Are you a freelancer and don't know what to do about taxes? If yes, then this article is for you.
Tax filing is simpler for your friends with full-time jobs. However, as a freelancer, you must have guessed that no one will remind you about filing your Income Tax Returns, and you need to take the initiative yourselves.
The last date for tax filing for freelancers in India is 31st July 2023.
In this article, we will look at the various aspects freelancers in India need to consider before filing their tax returns.
Who is a freelancer?
A freelancer is a person who is self-employed and works with multiple clients. A freelancer can choose the projects that they want to work on. Software developers, content writers, web designers, SEO consultants, photographers, UI/UX designers, video editors, fashion designers etc. can be called freelancers.
Freelancer and Income Tax
As a freelancer, the income generated is considered as "profit and gains from business and profession". Typically, you will see that your client deducts 10% of the total invoice amount before crediting your bank account. It is because the income is taxed under Section 194J, which allows clients to deduct 10% TDS towards the payment of fees for professional and technical services against your PAN. Your client pays this money to the government.
If you are new to this industry, it will be better to ask for Form 16A after every quarter to verify if your client has transferred the amount to the government.
You can also check the total TDS deduction against your PAN in your annual tax statement when filing your ITR. It is important to remember that a client might only charge TDS if the total billing amount in one financial year is 30,000 or is expected to be below that limit. If the limit exceeds, the client has to charge TDS on all the previous invoices as well.
Moreover, suppose you are indirectly associated with the client through a marketplace. In that case, i.e., you are a subcontractor, your income will be taxed under 194C, which is 1% of your bill amount.
It is important to file your ITR even if your freelancing amount is less than the taxable limit or your payments are in cash. It can act as income proof when applying for loans. Unlike our full-timer counterparts, we don't have the luxury of showing monthly salary slips as income proof.
And, if you paid more taxes through TDS or Advance Tax, then the authorities will refund the additional amount to you.
Refund= Taxes paid – Total tax liability on the current financial year's income
Which ITR Form to choose?
Choosing the correct ITR form is one of the critical aspects when filing tax returns as a freelancer. If you have worked full-time for a few months and have taken small freelance projects, you can file ITR-1. In addition to the salary income, you can add the income you received as a freelancer as an additional source of income.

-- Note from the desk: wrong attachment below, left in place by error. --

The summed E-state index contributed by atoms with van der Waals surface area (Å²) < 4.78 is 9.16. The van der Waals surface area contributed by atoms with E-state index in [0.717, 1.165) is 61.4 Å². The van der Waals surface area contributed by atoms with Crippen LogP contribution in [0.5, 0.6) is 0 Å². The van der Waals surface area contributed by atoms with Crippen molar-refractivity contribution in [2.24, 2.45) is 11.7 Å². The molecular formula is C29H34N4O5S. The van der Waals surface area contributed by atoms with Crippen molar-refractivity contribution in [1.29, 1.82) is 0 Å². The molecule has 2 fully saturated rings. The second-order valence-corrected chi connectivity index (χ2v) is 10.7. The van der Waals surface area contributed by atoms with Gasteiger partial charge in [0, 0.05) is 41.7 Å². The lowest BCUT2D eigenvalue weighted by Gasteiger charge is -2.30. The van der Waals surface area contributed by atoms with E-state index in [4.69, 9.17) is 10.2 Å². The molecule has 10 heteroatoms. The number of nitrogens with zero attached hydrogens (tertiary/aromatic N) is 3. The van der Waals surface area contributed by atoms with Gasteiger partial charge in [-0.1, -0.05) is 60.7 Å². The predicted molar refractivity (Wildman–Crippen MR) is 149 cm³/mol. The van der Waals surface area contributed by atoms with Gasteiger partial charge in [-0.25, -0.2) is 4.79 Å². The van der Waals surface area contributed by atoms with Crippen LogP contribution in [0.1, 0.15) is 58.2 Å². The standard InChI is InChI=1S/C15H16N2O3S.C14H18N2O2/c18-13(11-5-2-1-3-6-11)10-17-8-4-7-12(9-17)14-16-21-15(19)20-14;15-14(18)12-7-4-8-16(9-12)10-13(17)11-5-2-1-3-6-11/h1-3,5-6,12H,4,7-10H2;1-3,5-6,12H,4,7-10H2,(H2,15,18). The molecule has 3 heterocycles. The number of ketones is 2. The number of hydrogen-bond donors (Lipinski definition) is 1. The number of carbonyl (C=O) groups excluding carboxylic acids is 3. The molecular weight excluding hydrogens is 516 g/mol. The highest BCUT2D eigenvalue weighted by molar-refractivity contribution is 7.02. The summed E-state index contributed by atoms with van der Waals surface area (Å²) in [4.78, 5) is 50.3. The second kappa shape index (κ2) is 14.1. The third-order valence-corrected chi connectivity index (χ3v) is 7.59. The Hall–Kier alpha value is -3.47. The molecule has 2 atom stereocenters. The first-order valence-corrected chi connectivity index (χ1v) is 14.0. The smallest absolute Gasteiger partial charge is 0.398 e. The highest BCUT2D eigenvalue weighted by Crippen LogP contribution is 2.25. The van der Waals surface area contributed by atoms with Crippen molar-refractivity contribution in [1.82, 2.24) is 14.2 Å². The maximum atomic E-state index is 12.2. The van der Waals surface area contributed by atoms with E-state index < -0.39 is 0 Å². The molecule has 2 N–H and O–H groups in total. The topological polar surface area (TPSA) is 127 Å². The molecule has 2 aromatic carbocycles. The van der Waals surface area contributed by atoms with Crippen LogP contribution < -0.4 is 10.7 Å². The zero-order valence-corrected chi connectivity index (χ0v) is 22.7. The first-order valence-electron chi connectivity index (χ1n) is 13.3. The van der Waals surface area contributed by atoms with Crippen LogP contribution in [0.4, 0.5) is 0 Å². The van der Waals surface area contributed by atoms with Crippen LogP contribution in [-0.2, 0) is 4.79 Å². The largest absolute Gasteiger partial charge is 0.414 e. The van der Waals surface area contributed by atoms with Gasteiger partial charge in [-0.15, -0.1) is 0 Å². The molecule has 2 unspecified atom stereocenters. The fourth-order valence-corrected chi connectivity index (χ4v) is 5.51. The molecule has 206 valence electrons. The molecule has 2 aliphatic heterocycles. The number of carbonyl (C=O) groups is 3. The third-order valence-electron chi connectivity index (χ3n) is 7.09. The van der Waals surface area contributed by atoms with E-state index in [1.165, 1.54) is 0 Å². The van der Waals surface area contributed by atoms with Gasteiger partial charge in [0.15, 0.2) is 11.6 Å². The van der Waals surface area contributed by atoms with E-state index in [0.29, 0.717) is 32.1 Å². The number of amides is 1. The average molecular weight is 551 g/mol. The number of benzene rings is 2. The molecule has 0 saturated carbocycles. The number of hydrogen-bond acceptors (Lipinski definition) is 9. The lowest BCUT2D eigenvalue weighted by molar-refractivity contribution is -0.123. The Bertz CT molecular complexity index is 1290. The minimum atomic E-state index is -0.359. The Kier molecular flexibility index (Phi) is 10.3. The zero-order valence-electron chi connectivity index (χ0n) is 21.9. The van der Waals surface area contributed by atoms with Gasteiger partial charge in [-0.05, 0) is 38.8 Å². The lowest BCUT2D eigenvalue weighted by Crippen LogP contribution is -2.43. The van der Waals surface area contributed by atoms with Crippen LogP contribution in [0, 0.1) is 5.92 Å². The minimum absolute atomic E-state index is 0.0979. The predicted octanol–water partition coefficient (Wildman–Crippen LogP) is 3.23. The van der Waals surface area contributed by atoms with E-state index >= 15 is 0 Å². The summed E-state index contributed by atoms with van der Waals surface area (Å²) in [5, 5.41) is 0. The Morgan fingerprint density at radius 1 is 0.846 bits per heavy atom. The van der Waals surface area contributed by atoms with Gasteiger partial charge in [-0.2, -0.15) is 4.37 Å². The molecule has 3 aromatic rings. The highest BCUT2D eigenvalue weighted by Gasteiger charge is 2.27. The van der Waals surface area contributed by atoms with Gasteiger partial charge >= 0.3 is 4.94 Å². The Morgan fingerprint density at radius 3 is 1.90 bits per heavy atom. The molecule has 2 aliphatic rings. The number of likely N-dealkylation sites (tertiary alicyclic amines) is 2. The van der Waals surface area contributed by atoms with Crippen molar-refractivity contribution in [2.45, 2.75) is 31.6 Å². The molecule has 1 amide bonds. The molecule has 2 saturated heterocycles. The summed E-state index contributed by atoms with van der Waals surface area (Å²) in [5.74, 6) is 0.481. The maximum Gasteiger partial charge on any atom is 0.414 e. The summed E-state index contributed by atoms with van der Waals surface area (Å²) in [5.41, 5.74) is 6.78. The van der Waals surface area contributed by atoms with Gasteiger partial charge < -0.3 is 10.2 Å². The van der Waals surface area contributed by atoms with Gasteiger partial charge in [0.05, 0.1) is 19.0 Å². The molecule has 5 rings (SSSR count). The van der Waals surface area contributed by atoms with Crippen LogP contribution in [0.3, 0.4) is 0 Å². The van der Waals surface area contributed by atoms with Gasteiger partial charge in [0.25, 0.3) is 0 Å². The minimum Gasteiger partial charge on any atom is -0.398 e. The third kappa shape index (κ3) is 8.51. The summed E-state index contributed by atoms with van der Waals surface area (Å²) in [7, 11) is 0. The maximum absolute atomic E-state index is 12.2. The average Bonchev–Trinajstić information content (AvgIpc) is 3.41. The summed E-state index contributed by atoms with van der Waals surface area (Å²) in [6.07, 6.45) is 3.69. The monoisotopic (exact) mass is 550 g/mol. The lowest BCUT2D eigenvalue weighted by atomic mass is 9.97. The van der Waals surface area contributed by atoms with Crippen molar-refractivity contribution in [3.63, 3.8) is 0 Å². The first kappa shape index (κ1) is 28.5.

But if it is a recurring income and is a considerable sum, it would be better to include it as a business income along with your salary income.
However, if you have been a freelancer for the entire financial year, filing your ITR under ITR -3 or ITR-4 will be better. Also, one thing is that you can opt for the Presumptive Taxation Scheme under Section 44ADA of the Income Tax Act, 1961.
Presumptive Taxation Scheme
The presumptive taxation scheme is meant for freelancers so that you don't have to maintain books of account, and your accounts need not be audited. However, your income needs to be below Rs. 50 lakhs, and you need to show at least 50% of your gross receipts as income.
This scheme might help freelancers as we invest money in laptops, stationery items, client meetings, and office space. However, when you opt for this scheme, you won't be able to claim for other expenses such as electricity or purchasing a laptop.
You can opt for this scheme under both ITR-3 and ITR-4.
Choosing ITR-3 or ITR-4 as a freelancer will depend on a few elements. If you have capital gains, whether through the sale of mutual funds units, receiving rental income from more than two properties, or earning income as a partner in a firm, you must file under ITR 3. Here, both presumptive (non-audit) and audit cases can be filed.
ITR 4 is applicable for freelancers whose income is less than Rs.50 lakhs with no capital gains and rental income from one property.
Steps to File ITR
- Calculate your gross income from 1st April to 31st March. Maintaining a record of your expenses and income from various clients would be ideal. You can take a look at your income by downloading 26AS from the income tax portal.
- Select the ITR form that suits you.
- Fill in the necessary details, such as taxable income, deductions, and expenditures, or you can take help from a tax consultant to help you with the process.
- Fill in the necessary details such as taxable income, deductions, expenditures, etc.
Filing your ITR as a freelancer is important as it helps you to get the required tax refunds. Moreover, it also acts as income proof which can help you in the future. If you are unsure, it would be best to get help from a tax consultant.
Padmaja Choudhury is a freelance financial content writer. With around six years of total experience, mutual funds and personal finance are her focus areas.